In one scene between another office worker and her elderly aunt, the older woman says, “No woman wanted to wear the pants; a man, whether he was in love or not, ought to show that he meant to be the one to wear them.” Her niece thinks, “But if a woman started giving in before she was married she had to go on doing it all the rest of her days. … It really ought to be fifty-fifty.” It might be worth mentioning that this niece strings her boyfriend along for too long until he decides on a whim to move to Pennsylvania and marry another woman who he had never previously been at all interested in. Is this meant to be a come-uppance for her outlandish ideas? Are we supposed to feel sorry for her for losing her fiancé, or for the idiot fiancé for throwing himself into what is sure to be a loveless relationship?
As far as love goes, the book’s ideal relationship is quite different from that of most other VNRNs. Janice’s younger sister tells Ben, “I’d much rather marry a man I loved … than marry one I was in love with. When you fall in, you’re bound to fall out, you know.” Her relationship with Eric makes Janice “look like that, all lighted up inside … as if time not spent with the person she was going to meet were time wasted.” But, as Janice’s sister predicts, it all quickly fades: “One got over being in love, too, it seemed. Without quite knowing how or why.” In the beginning of the book, Ben seems like an old friend whom Janice loves as a brother. But by its end, we are told that this is the very best sort of love for a marriage to be based on. When Janice meets Ben in the end, she tells him, “Love shouldn’t be something that makes you catch on fire and then blows cold at a few puffs of wind. It should be something that warms you and makes you feel good all the time. Marriage should be that way too … so steady and secure that it can weather any changes.” On the final page she thinks (spoiler!) “I love you and am in love with you, since now I know they are one and the same. Or at least … the difference was different from what she had thought it was.”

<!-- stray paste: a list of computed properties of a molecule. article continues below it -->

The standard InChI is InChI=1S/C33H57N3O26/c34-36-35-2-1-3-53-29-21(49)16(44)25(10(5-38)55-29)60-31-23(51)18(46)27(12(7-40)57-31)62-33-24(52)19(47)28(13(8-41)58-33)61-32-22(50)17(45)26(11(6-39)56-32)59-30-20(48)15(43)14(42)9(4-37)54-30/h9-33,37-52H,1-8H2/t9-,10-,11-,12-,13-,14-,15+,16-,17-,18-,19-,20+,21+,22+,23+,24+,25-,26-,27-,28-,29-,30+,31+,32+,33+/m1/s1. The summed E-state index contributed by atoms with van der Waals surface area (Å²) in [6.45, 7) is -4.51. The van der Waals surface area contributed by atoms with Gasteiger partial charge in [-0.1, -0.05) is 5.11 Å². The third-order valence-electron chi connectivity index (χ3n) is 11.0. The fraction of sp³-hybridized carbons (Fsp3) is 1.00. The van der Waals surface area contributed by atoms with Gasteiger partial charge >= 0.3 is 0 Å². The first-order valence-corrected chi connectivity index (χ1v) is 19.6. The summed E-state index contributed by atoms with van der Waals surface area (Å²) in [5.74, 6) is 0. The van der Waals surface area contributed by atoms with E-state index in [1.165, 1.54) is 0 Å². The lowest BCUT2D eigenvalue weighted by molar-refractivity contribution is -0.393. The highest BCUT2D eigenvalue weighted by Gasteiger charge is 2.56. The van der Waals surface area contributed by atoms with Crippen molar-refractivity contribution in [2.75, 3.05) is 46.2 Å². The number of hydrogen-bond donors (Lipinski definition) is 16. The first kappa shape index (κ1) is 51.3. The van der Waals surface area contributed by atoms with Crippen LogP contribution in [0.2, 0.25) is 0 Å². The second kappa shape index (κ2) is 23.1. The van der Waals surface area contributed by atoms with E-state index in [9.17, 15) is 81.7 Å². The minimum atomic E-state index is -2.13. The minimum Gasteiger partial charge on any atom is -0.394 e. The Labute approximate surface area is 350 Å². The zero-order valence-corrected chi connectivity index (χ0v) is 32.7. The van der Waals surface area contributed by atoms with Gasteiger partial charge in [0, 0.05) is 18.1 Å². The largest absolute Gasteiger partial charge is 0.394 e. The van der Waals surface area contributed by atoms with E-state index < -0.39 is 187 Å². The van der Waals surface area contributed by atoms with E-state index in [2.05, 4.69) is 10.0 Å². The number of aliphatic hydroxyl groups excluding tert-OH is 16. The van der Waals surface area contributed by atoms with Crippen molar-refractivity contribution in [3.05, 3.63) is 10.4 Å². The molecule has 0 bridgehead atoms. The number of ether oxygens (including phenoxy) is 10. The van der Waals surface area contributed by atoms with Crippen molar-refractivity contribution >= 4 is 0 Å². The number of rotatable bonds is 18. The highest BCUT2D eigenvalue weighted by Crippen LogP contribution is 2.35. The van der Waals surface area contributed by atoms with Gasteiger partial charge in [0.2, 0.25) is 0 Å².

It’s hardly worth pointing out that, in fact, loving someone and being in love with someone are not the same things. And the idea that passion will “blow cold” in about ten minutes may be true in some cases, but I can’t accept that you should settle for a platonic marriage because failure of romantic love is a possibility. This is such a different point of view from any other VNRN I have read—certainly Nurse Landon’s Challenge, written by this same author just three years later, had no such philosophy—that I have to ask myself what this is all about. I was just reading America’s Women (by Gail Collins, Harper Perennial, ©2004) last night, which says this about World War II:
Marriage rates jumped. “The pressure to marry a soldier was so great that after a while I didn’t question it,” said Dellie Hahne of Los Angeles, who wound up unhappily wed to a man in uniform. “That women married soldiers and sent them overseas happy was hammered at us.”
So I am wondering if this book is intended as propaganda of that sort; otherwise it’s more than a little bewildering.
Office Nurse is a good read overall, even if its ideas about love are somewhat peculiar. The fact that the main love story is an illicit relationship is certainly novel, as far as VNRNs go. And the cover!! Did you notice the woman’s hand on the door, with that huge red ring? The cover line, “They Thought Their Affair Was A Secret”—how impossibly great is that? Up until now, Nurse Landon’s Challenge held the honors for best cover, but Office Nurse has triumphed. And as far as the story goes, ultimately not much is driving it, but even if it goes in aimless circles, there is plenty here to make the drive worthwhile.